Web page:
Greetings! Our 2 grandkids (Dmitri, age 10 and Sveta, age 7) spent most of last week with us, which was wonderful, but quilting took a back seat to enjoying them. Sewing, however, was part of the mix. Last summer when they had an extended visit, both grandkids sewed sixteen 4 inch patches together to make pillows and learned the basics of pinning and sewing on a machine. This year Dmitri wasn’t interested in sewing, but Sveta and I made a simple dress for her. She chose from 2 Simplicity patterns I had picked out ahead of time. Then we went shopping for fabric and notions. She really enjoyed looking at all the fabric choices! Sveta helped me with all the pinning and sewing of any relatively straight seams. I did the more detailed work and hand stitched the hem. Here she is modeling the dress:
We had a great time! I hope we can keep going with projects that increase her sewing skills in the future. Here is Dmitri with a favorite activity – he loves to read and is a very advanced reader for his age:
We had a wonderful evening with our good friends Craig and Liz Werth and Craig played violin as Dmitri played viola:
Sveta, who has been taking dance lessons for a couple years, dance to their music.
While the kids were visiting, in between swimming in the ocean, swimming in a lake, going to see the play “Peter Pan” and playing miniature golf as well as board games, I managed to steal a few moments in the evenings to sew leaves onto the border of the stars crib quilt. After the 4th border of leaves is finished, I will need to work out a design for the corners.
And I managed to finish the second doll quilt in this year’s “trio” just before the grandkids arrived. I hand embroidered a row of gold stitching just inside the binding and like how that accent looks (click for enlargement):
Now I need to design and make a third doll quilt so I can enter this year’s “Trio of Doll Quilts” into our guild’s show in October. I’m thinking of doing an Amish style quilt and will keep you posted!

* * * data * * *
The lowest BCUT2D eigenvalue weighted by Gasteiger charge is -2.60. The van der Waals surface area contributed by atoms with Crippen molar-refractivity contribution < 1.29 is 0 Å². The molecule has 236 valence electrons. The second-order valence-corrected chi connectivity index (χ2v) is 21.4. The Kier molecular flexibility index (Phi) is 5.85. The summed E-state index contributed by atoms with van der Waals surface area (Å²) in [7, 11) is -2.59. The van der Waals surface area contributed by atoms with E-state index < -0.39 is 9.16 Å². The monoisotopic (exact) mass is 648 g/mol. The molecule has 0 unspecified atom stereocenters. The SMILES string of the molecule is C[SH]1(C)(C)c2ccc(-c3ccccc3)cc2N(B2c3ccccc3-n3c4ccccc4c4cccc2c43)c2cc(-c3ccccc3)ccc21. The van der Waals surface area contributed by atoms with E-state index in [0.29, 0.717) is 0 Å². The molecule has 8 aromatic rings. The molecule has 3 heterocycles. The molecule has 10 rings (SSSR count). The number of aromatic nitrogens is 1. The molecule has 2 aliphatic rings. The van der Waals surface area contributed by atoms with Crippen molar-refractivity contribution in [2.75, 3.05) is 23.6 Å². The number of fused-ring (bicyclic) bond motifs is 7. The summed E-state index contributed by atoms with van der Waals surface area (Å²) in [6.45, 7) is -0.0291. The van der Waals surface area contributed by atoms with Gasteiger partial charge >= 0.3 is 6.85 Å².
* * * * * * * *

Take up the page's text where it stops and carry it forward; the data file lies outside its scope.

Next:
This week’s Star features use of the color indigo with white or cream. This combination was common in the early 1800’s and often featured large floral designs. I managed to find ONE fabric in my collection that fits this description, but haven’t had time to make the star yet:
The selvedge on the left above indicates this is a reproduction from around 1840. I keep wondering if/when the weekly quilt along will feature a fabric that I can’t find at all in my stash! So far, I’ve been able to find at least one good example (or, if not perfect, very close) of everything.
I have some more pictures from the Vermont Quilt Festival to share (I think this is the last of them). The few are from the show and then there are a few more antique quilts. This first one was an appealing traditional graphic pattern and featured very nice hand quilting, which I thought was perfect for it (enlarge to see the quilting):
The next quilt won the award for best long arm machine quilting and was attractive, though very simple in design:
This wonderfully graphic quilt was by Linda Bevins who has done machine quilting for me on a few of my pieces. Congratulations, Linda, on your blue ribbon!
Here are a couple of my favorites from one of the special exhibits featuring a group of quilters. The first is a very interesting and eye catching landscape from Jo Diggs:
And here is a wonderful portrait of a dog by Susan Carlson (whom I have wanted to take a class from for years, but can’t seem to ever be available when they occur!);
More antique quilts – this was such a wonderful exhibit!
In this first quilt, an Irish Chain, if you look closely at the closeup, you can see the maker appliqued the 4 red squares into the corners of the alternating white blocks rather than piecing them in. That way there are fewer seams to quilt through. Great idea, though extra work!!
I like the hexagonal shapes in this log cabin variation. I could see myself doing a quilt like this!
Here are a couple of wonderful antique red and white quilts:
A couple more antiques that caught my eye:
I hope you’ve enjoyed seeing these wonderful quilts! Thanks for reading my blog. Gladi